Weather warning in place as Yorkshire and Lincolnshire braced for cold snap

icy falls
Widespread sub-zero temperatures are forecast (image shows Smeltmill Beck in February 2021). Credit: Phill Rodham

The Met Office has issued a yellow weather warning for ice in Yorkshire and Lincolnshire this week. ITV Calendar's weather presenter Kerrie Gosney explains what it means.

What is happening with the weather?

Over the past week we've had a rather chilly easterly airflow - giving a significant windchill for coastal areas and some cloudy, damp conditions over our region.

From Tuesday, a more direct northerly flow takes over – originating from the Arctic – and this will drift southwards down across the UK during the coming days.

It will be the first notable prolonged cold spell since February 2021.

Cold air is being brought in from the Arctic.

What are the main concerns?

Although many people are understandably getting excited (and possibly concerned) about snow, our main hazards – at least in the shorter term – are the low temperatures, which will be prolonged by day and by night, as well as widespread frosts developing over the coming nights, which will lead to slippery surfaces.

There is also the potential for ice warnings where any moisture from showers off the North Sea will freeze.

How cold will it get?

Overnight lows are expected to drop to between -5C to -8C. And it's in these sub-zero areas where temperatures will struggle to reach above freezing even by day, by the time we reach the end of the week.

It means that car windscreens will need thawing out, outdoor water pipes will need insulating and particular attention will be needed to keeping vulnerable people and pets warm.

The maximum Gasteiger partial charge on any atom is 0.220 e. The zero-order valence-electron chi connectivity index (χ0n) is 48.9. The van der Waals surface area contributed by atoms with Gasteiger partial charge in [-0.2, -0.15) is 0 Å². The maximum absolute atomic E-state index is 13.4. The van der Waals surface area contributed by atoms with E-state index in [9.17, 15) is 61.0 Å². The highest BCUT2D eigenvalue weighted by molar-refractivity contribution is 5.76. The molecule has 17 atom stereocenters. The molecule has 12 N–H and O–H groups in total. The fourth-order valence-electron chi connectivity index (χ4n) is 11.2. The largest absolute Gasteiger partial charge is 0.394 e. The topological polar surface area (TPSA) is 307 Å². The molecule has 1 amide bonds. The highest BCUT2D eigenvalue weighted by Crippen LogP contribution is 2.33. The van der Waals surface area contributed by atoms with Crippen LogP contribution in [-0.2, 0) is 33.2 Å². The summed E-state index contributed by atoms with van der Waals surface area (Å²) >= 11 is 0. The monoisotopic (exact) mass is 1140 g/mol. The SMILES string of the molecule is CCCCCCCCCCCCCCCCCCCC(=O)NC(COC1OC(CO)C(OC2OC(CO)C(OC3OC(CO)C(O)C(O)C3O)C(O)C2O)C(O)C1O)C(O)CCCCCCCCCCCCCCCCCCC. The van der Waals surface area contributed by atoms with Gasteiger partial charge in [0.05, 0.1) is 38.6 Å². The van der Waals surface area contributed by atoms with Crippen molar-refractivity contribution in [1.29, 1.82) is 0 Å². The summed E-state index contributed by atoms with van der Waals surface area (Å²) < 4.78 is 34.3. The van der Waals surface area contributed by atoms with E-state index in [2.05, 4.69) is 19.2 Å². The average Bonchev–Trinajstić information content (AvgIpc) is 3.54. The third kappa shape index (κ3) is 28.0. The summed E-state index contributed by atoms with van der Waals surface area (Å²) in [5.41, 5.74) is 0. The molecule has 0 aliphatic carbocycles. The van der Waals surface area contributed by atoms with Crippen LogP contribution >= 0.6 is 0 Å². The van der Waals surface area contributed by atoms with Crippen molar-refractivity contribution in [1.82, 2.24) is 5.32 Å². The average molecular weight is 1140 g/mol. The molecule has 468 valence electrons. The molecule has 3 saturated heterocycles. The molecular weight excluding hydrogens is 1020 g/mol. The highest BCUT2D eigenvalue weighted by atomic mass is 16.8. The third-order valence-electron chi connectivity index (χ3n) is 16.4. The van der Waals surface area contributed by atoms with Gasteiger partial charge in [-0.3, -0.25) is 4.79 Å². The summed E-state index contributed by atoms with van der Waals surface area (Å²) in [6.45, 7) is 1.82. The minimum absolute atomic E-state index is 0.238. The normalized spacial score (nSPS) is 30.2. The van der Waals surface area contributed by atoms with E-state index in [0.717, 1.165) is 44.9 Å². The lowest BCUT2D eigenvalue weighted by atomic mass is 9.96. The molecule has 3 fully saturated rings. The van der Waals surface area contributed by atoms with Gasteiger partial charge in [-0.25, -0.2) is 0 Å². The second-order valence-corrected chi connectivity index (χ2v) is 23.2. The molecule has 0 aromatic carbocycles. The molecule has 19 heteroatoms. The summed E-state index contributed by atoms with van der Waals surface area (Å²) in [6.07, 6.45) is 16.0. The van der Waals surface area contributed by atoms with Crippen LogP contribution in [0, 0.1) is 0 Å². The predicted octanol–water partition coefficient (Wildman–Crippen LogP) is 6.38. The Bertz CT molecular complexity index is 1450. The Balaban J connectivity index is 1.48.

Temperatures will fall well below zero.

But it's not all bad news. Overall we're looking at mainly dry, sunny or clear conditions this week - with a big dollop and crisp winter sunshine - a welcome change from last week's gloomy weather.

The clear skies will allow for temperatures to dip further by night - and this looks likely to continue across our region for several days.

Where will it snow?

We're not currently expecting any widespread snow.

But as the air mass turns colder, coastal showers are more likely to turn to sleet and snow from midweek.

The highest risk of settling snow for our part of the world is initially over the North York Moors, and a light dusting is possible here - maybe over 5cm by Thursday morning.

The snow risk remains under close review, as anything wet from Wednesday onwards is likely to turn wintry. But these will arrive in the form of showers, should be well scattered and will not affect everyone.

Our main headache is Thursday. Remaining cold with coastal wintry showers perhaps moving a little inland during the afternoon and overnight period, falling wintry with maybe some hail and thunder.

Warnings and advice

Frosty, icy weather means extra time is needed for journeys by car and by foot.

Cold weather - day on day - can have serious health implications for the vulnerable.

The latest weather warnings can be found here.

Not a weather warning as such, but the Met Office and the UK Health Security Agency have issued a cold weather alert from 6pm Wednesday until 9am Monday. It means health risks to vulnerable patients could increase and services could face disruption. 

How long will the cold spell last?

Our latest forecast charts keep us in the cold air for at least a week. There seems little likelihood of any milder air breaking through until at least the middle of next week and perhaps not even for some time after that.

A prolonged cold spell is never good news for people who are struggling to heat their homes. But the positives are increased amounts of sunshine during the day and with no widespread rain or snow - a zero flood risk.

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